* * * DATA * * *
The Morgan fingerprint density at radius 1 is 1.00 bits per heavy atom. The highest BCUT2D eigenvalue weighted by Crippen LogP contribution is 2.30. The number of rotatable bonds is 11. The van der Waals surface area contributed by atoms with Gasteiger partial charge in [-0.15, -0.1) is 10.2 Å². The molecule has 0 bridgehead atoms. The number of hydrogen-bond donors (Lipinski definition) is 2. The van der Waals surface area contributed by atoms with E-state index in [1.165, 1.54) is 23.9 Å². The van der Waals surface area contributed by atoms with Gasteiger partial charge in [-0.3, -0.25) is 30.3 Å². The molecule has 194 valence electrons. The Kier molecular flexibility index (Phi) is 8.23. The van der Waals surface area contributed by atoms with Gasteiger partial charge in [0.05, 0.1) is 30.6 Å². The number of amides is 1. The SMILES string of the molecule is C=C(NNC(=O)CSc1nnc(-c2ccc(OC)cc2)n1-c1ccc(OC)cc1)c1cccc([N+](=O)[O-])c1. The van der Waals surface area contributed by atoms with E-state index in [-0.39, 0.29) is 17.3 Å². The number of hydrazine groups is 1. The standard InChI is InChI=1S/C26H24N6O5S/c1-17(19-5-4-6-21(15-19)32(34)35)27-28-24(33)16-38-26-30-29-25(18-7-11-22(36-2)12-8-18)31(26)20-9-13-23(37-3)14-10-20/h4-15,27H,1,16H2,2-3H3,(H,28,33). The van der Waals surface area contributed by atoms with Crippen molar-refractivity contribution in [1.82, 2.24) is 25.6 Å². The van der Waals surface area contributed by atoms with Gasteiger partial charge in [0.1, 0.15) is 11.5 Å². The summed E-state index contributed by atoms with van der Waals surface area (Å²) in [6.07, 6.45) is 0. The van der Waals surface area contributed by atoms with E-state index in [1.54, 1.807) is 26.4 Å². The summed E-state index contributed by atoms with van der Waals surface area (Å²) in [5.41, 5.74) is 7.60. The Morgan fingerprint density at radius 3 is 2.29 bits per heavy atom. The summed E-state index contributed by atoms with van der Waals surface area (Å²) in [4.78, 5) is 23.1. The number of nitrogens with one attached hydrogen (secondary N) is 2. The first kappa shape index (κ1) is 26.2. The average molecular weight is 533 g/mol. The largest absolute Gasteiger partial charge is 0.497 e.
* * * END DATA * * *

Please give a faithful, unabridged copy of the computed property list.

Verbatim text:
The Morgan fingerprint density at radius 1 is 1.00 bits per heavy atom. The highest BCUT2D eigenvalue weighted by Crippen LogP contribution is 2.30. The number of rotatable bonds is 11. The van der Waals surface area contributed by atoms with Gasteiger partial charge in [-0.15, -0.1) is 10.2 Å². The molecule has 0 bridgehead atoms. The number of hydrogen-bond donors (Lipinski definition) is 2. The van der Waals surface area contributed by atoms with E-state index in [1.165, 1.54) is 23.9 Å². The van der Waals surface area contributed by atoms with Gasteiger partial charge in [-0.3, -0.25) is 30.3 Å². The molecule has 194 valence electrons. The Kier molecular flexibility index (Phi) is 8.23. The van der Waals surface area contributed by atoms with Gasteiger partial charge in [0.05, 0.1) is 30.6 Å². The number of amides is 1. The SMILES string of the molecule is C=C(NNC(=O)CSc1nnc(-c2ccc(OC)cc2)n1-c1ccc(OC)cc1)c1cccc([N+](=O)[O-])c1. The van der Waals surface area contributed by atoms with E-state index in [-0.39, 0.29) is 17.3 Å². The number of hydrazine groups is 1. The standard InChI is InChI=1S/C26H24N6O5S/c1-17(19-5-4-6-21(15-19)32(34)35)27-28-24(33)16-38-26-30-29-25(18-7-11-22(36-2)12-8-18)31(26)20-9-13-23(37-3)14-10-20/h4-15,27H,1,16H2,2-3H3,(H,28,33). The van der Waals surface area contributed by atoms with Crippen molar-refractivity contribution in [1.82, 2.24) is 25.6 Å². The van der Waals surface area contributed by atoms with Gasteiger partial charge in [0.1, 0.15) is 11.5 Å². The summed E-state index contributed by atoms with van der Waals surface area (Å²) in [6.07, 6.45) is 0. The van der Waals surface area contributed by atoms with E-state index in [1.54, 1.807) is 26.4 Å². The summed E-state index contributed by atoms with van der Waals surface area (Å²) in [5.41, 5.74) is 7.60. The Morgan fingerprint density at radius 3 is 2.29 bits per heavy atom. The summed E-state index contributed by atoms with van der Waals surface area (Å²) in [4.78, 5) is 23.1. The number of nitrogens with one attached hydrogen (secondary N) is 2. The first kappa shape index (κ1) is 26.2. The average molecular weight is 533 g/mol. The largest absolute Gasteiger partial charge is 0.497 e.